The Juniper forests of Pakistan, located in the Balochistan province are an ecological and cultural trove for Pakistan. These rare centuries old forests are located in Ziarat and Zargoon areas of Balochistan. Junipers are one of the slowest growing trees in the world and are therefore often called “living fossils” Although they are also found in some other parts of Pakistan, Balochistan’s Junipers are one of the biggest blocks in the world.
Average age of the extremely slow growing juniper trees is 300 years. Juniper berries are used as flavor. Oil is also extracted from these trees which has a number of uses. Medical herbs like Epherda, Artimesia and mint etc are also produced. Fragrant lavender hushes cover almost the entire landscape from July to October. Besides these help provide fresh air in the environment and must see place for the tourists traveling to this part of the world.
Near Ziarat, are located the second largest Juniper forests in the world after the Junipers of California, some as old as 57000 years. The hills around Ziarat are covered with these trees, thickest on the north, south and east sides. The juniper tracts cover an area of approximately seven hundred thousand acres of which 2.30,000 acres are the State forest.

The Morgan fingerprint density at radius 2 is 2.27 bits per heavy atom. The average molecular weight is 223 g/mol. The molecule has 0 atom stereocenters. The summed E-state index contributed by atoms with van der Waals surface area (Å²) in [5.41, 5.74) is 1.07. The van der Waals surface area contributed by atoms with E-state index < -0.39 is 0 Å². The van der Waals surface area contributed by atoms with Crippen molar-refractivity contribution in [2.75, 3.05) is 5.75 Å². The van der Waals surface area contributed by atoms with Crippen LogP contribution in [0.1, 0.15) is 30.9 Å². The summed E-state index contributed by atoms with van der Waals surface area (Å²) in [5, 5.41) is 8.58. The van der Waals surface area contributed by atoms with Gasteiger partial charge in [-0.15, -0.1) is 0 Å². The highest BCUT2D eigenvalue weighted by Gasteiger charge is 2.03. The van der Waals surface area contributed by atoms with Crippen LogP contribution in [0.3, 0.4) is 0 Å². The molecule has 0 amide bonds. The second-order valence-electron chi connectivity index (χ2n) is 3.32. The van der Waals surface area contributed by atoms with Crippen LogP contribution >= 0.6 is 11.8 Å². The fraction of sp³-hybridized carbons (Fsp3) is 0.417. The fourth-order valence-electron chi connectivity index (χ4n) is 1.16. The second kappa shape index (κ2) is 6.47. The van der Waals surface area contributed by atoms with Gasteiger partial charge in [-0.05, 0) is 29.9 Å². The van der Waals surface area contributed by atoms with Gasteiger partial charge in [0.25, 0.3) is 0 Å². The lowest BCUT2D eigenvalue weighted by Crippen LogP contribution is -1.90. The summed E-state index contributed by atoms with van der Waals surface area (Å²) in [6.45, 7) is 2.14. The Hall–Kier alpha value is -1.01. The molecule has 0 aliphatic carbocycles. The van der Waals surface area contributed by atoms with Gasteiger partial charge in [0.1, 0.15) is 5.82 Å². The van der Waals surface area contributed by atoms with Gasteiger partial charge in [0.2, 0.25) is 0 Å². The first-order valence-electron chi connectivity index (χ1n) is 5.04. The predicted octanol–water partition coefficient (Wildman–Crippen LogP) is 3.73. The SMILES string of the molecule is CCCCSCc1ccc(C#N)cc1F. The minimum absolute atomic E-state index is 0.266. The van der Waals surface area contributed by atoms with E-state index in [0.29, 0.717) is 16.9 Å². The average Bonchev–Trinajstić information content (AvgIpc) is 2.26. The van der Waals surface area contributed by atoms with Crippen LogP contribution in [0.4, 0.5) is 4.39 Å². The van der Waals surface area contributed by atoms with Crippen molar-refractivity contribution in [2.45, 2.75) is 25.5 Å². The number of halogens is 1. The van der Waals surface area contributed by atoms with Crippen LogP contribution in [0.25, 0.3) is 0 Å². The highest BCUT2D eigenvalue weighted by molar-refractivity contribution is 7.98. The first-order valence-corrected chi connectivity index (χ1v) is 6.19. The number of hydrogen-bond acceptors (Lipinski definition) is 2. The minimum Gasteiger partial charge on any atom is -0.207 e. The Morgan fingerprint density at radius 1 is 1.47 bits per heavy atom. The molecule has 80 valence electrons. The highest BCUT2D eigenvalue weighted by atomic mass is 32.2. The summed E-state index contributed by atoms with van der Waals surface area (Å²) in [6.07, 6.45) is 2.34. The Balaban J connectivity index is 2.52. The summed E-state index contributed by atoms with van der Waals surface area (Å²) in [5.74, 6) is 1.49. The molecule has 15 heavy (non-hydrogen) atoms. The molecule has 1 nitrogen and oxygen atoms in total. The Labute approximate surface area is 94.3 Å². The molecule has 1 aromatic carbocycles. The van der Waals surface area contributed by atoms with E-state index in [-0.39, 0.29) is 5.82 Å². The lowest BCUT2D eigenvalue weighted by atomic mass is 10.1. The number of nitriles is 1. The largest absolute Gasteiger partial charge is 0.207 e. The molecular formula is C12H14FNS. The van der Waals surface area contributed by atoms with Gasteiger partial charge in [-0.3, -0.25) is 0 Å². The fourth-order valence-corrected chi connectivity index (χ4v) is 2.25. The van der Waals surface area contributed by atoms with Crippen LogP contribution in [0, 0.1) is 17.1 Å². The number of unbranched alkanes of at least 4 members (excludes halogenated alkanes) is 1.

Studies also reveal that Zargoon is richer in plant diversity and in wildlife species than any area found anywhere in the Juniper ecosystem. WWF - Pakistan has already disseminated key information on Zargoon juniper forest and developed plans to continue its conservation efforts till these forests and other contiguous forest areas, such as Herboi of Kalat, are given adequate protection.
But all that is slowly changing. Where there was lush green density only a few decades ago, one can now see wasteland patches. Similarly one can also observe lesser number of smaller offshoots around the bigger trees.
A number of programmes have been initiated by the Pakistan Forest Institute, the Forest Department of Balochistan and the WWF to save Juniper Forests. The Forest Department is executing an extensive project under the Balochistan Natural Resource Management Project (BNRMP) while WWF Pakistan is working with the local communities to protect this natural heritage. The project is a part of WWF-Pakistan’s Environmental Education Programme. It focuses on conservation and environmental issues linked to poverty.
While we take pride in having these unique and one of the oldest surviving trees, we need to join hands in the efforts to save these from extinction.
Related Reading/Photographs: Juniper Forests (Pakistanpaedia)